- Apple and Google removed the hit video game "Fortnite" from their app stores after the game's publisher, Epic Games, introduced a payment plan that was against their rules. Epic responded with lawsuits that accused Apple and Google of violating U.S. antitrust law and abusing their power over the distribution of apps, CNN reported.
- Apple requires software developers to hand over 30% of the in-app payments they receive from people who use apps downloaded from the App Store, a fee that matches the Google Play store for Android devices. Epic began offering discounts of as much 20% to Apple and Android users who paid directly instead of through the app stores, according to Bloomberg.
- As part of the dustup, Epic released a short film called "Nineteen Eighty-Fortnite" that mocks Apple's famous "1984" ad that preceded the introduction of the Macintosh computer. Epic's film emulates imagery from Apple's ad that originally pledged "1984 won't be like '1984,'" a reference to George Orwell's dystopian novel about the perils of totalitarianism, and shows a #FreeFortnite hashtag.
For Apple and Google, Epic's moves may be worrisome amid multiple antitrust investigations into their possibly anti-competitive business practices.
Epic, which is partly owned by Chinese technology giant Tencent and is estimated to be worth up to $17.3 billion following recent funding rounds, has the resources to put up a meaningful fight as it looks to push back against app store payment policies that it views as unfair. "Fortnite" at the same time commands a massive audience of over 350 million registered users who could be frustrated with the sudden app store removals, a backlash Epic is explicitly egging on through marketing.
Epic anticipated that Apple and Google would remove "Fortnite" from their app stores, as seen with its immediate filing of lawsuits against the tech titans and a publicity campaign designed to parody Apple. The games developer has been vocal in its criticism of Apple and Google in recent years, describing their fee structures as a tax, but Thursday's developments mark a significant escalation in tensions between the firms. At press time, the "Nineteen Eighty-Fortnite" video had racked over 1.9 million hits on YouTube.
While Google faces scrutiny on multiple fronts, including its dominance in the programmatic advertising market, Apple's control of the App Store is a focal point for antitrust investigators. It's still too early to tell whether Apple and Google will be compelled to change their app store policies and fees, which don't apply to mobile marketers who advertise in apps. However, lower fees would help app developers increase their revenue from in-app payments and downloads.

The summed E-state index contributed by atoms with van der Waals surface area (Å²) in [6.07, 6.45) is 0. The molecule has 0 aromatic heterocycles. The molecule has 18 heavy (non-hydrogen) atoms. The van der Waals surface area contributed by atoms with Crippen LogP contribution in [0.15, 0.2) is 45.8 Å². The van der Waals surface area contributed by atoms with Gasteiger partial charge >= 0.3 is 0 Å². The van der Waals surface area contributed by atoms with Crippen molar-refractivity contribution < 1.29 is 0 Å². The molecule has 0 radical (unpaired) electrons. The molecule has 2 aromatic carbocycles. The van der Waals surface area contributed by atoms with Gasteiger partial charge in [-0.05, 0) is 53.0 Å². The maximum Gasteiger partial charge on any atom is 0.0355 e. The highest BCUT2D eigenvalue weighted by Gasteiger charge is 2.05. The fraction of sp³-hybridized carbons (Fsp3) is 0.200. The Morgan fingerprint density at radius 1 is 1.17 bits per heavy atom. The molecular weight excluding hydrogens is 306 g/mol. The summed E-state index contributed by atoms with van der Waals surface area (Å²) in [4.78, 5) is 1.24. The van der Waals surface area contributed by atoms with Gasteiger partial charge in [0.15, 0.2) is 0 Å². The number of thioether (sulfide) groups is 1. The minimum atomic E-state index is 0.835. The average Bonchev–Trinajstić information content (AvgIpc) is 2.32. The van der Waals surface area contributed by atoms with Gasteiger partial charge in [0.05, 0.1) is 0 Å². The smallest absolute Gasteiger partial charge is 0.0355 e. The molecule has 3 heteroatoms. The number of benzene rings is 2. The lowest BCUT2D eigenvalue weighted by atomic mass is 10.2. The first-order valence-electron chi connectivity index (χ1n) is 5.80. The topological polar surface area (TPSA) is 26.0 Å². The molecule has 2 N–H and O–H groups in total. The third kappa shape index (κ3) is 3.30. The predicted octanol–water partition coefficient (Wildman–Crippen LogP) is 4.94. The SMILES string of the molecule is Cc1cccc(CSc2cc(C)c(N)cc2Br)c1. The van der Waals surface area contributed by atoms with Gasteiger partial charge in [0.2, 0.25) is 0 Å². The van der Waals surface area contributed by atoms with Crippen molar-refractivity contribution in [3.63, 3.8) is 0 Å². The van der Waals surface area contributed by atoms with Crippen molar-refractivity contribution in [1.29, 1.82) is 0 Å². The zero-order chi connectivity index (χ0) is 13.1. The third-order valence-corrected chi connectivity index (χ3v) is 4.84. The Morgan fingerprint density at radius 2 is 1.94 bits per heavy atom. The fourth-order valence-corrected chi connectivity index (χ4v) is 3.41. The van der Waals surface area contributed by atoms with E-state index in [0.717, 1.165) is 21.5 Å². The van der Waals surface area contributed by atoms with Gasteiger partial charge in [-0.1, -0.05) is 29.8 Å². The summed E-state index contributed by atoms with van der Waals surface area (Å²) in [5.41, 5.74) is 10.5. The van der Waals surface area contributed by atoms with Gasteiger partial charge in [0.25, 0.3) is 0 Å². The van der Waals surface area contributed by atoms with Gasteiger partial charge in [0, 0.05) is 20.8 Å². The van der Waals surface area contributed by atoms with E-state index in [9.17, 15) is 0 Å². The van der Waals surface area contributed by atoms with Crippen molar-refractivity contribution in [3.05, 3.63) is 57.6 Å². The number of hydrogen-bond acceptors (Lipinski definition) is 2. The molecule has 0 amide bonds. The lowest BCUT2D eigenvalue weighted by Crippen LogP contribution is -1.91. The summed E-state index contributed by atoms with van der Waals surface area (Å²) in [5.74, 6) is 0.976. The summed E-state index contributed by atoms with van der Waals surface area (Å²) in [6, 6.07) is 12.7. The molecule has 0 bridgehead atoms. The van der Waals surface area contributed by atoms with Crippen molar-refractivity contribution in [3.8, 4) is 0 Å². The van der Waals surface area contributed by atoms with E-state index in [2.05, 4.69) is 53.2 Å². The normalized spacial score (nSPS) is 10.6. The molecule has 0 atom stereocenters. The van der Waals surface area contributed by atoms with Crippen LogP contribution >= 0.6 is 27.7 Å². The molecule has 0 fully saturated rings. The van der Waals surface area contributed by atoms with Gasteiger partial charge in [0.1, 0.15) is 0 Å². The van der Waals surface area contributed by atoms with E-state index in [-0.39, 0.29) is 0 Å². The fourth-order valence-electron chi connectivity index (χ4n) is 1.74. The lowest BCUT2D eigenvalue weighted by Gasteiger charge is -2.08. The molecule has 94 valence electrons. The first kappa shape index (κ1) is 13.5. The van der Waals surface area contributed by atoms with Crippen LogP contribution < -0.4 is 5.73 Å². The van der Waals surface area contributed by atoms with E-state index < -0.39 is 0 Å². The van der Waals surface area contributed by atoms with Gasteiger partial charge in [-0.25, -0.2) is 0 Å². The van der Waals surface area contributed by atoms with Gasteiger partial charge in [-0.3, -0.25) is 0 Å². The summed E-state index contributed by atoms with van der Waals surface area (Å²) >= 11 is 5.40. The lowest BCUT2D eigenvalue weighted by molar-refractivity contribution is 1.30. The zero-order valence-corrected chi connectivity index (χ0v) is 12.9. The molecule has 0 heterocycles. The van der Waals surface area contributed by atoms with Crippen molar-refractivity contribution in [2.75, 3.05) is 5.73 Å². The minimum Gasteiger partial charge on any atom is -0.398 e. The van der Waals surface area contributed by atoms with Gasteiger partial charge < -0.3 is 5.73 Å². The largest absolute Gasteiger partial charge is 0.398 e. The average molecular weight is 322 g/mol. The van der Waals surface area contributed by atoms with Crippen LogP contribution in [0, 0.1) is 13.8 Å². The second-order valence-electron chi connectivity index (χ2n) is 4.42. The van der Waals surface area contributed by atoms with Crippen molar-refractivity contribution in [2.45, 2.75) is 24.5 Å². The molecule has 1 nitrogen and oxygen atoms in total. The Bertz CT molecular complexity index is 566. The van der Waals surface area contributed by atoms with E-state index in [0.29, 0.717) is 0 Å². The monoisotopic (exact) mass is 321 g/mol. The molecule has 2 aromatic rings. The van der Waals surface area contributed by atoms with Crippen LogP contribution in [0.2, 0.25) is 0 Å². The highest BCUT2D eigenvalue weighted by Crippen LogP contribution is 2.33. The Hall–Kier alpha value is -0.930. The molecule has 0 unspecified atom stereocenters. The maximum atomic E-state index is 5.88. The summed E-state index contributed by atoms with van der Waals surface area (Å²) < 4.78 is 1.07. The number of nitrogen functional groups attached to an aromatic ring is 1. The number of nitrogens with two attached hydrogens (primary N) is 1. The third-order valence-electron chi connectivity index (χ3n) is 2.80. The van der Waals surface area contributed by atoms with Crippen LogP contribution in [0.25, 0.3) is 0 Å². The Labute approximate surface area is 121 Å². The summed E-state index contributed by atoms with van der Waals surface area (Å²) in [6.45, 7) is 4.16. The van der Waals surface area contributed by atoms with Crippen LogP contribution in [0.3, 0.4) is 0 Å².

"Fornite" mostly generates revenue from in-game payments by players who buy customized content. Players have spent more than $1 billion on "Fortnite" through the App Store and Google Play since the game's release, researcher Sensor Tower estimated in May. Seventy-one percent of people who play battle royale games like "Fortnite" do so on a console, followed by 17% on PC and 12% on mobile, per Newzoo data cited by Business of Apps.
It's not clear how many people play "Fortnite" on iOS devices, which Apple tightly controls through its App Store policies. While Google Play is the biggest app store for Android devices, the mobile operating system is more open than iOS, letting Epic offer "Fortnite" directly through its own app store.
For other developers that market apps through the App Store and Google Play, Epic's willingness to take on Apple and Google may resonate. Companies both large and small are making a more concentrated push to put pressure on Apple to change its ways.
Facebook for six months tried to get Apple's approval for its Facebook Gaming app, but Apple refused the social network from offering an app that would allow people to play in-app games. Facebook this month introduced Facebook Gaming without games, only gaming videos. Audio streaming company Spotify also has criticized Apple's fee structure for allegedly favoring rival service Apple Music. Like video streaming company Netflix, Spotify introduced a way for subscribers to pay directly instead of through the App Store. Match Group, which runs dating app Tinder, and e-commerce company Rakuten also have criticized Apple for its policies.